R (Lee) v GMC  EWHC 135 (Admin)
The High Court (Administrative Court) has ruled that a doctor who was suspended by a disciplinary committee in Singapore should have notified the GMC of the suspension immediately, notwithstanding that the suspension was stayed while an appeal was being determined. The court also determined that, for the purposes of the 'Five-Year Rule', time began to run from the date of the Singapore disciplinary committee's decision, rather than the date of the last misconduct considered by that committee.
Background – FTP proceedings in Singapore and the UK
In June 2012, L, a doctor, was found guilty by a disciplinary committee (the committee) of the Singapore Medical Council (SMC) of 94 counts relating to the level and mode of charging private medical fees. The committee found that L's misconduct had been "particularly serious" and suspended her from practice for three years, imposed a fine of $10,000 and required her to give an undertaking to charge fair and reasonable fees in future.
L appealed that decision and, by reason of s55 of the Singapore Medical Registration Act 1998 (section 55), the committee's decision was suspended, and L continued to practise in Singapore. In June 2013, the Singapore High Court dismissed L's appeal, and the committee's decision to suspend L took effect.
In July 2013, the SMC notified the UK General Medical Council (GMC) of the committee's finding and sanction. The GMC investigated and L's case was ultimately referred to an FTP panel for a hearing, which took place in January 2015. The GMC's allegations included a charge that L had failed to inform the GMC of the SMC's adverse determination (i.e. the committee's finding in 2012) in accordance with paragraph 58 of the GMC's Good Practice Guide 2006 (the Guide).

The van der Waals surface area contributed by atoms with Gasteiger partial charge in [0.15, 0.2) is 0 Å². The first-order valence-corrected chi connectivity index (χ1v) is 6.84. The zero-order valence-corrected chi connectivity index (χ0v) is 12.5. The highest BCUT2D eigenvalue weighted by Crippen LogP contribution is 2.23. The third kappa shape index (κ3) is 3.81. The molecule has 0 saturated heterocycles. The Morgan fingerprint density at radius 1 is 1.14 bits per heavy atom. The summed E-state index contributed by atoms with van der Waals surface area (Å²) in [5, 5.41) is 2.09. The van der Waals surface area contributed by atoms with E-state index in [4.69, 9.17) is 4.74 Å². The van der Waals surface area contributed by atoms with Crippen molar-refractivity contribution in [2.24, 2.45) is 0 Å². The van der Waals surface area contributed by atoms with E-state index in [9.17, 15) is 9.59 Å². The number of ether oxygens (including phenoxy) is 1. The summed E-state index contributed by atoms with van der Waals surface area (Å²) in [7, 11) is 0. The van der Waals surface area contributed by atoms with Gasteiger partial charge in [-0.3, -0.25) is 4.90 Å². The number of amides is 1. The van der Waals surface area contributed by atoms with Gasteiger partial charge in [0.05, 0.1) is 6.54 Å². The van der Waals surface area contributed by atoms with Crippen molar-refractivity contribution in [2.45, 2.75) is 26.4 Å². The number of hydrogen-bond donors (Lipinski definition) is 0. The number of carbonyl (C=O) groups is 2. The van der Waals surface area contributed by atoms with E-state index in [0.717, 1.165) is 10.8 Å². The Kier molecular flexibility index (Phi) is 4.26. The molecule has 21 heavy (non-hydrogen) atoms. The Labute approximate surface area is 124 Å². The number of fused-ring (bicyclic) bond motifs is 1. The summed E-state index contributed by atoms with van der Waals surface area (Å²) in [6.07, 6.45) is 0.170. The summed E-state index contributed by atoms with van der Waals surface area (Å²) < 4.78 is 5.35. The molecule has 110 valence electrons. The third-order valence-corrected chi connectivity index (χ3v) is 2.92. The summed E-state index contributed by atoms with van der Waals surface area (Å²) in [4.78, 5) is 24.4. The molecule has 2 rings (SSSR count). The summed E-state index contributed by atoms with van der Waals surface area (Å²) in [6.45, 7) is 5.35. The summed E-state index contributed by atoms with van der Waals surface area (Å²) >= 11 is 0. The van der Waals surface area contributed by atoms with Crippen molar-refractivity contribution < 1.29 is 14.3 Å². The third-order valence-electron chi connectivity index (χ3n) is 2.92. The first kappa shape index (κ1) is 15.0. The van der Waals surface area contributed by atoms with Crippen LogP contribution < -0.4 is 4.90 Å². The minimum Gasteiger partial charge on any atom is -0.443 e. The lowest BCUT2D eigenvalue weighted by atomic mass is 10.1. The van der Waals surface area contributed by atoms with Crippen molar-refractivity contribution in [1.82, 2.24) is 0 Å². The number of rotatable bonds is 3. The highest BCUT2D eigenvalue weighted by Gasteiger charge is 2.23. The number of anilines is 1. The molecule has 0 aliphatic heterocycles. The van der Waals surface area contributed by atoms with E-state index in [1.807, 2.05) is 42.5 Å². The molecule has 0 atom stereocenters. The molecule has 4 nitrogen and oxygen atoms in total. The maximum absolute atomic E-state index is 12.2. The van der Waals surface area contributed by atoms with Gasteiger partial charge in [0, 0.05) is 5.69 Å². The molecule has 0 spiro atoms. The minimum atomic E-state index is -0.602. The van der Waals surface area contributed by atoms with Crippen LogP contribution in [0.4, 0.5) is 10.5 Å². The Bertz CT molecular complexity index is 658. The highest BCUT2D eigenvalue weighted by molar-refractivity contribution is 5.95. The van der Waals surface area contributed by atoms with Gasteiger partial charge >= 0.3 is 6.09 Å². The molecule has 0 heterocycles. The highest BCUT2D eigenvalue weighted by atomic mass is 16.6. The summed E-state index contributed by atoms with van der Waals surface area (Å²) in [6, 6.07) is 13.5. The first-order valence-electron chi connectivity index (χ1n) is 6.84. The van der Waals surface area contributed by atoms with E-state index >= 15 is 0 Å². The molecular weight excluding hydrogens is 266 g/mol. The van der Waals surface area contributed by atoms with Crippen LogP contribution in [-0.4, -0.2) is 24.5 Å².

At the panel hearing, L contended that the Five YearRule as set out in rule 4(5) of the GMC (Fitness to Practise) Rules 2004 (the Rules) precluded the panel from hearing the case, as the facts underlying the complaint considered by the SMC committee dated back to 2007 or earlier. L contended further that no duty to notify the GMC had arisen under para 58 of the Guide prior to June 2013, the date of the Singapore High Court's determination in respect of L's appeal.
The panel, however, rejected both these arguments, saying firstly that the Five Year Rule was not engaged, and that the duty to notify the GMC of the committee's finding arose in July 2012. L then brought judicial review proceedings in order to challenge those findings.
Judicial review – the "notification duty issue"
The first issue considered by the HC was formulated by the court as follows: "Does a doctor have a duty under paragraph 58 of [the Guide] to notify the GMC of an adverse finding by a foreign regulatory body notwithstanding that that decision is suspended pending appeal?"
Paragraph 58 of the Guide states: "You must inform the GMC without delay if, anywhere in the world, you have accepted a caution, been charged with or found guilty of a criminal offence, or if another professional body has made a finding against your registration as a result of fitness to practise procedures".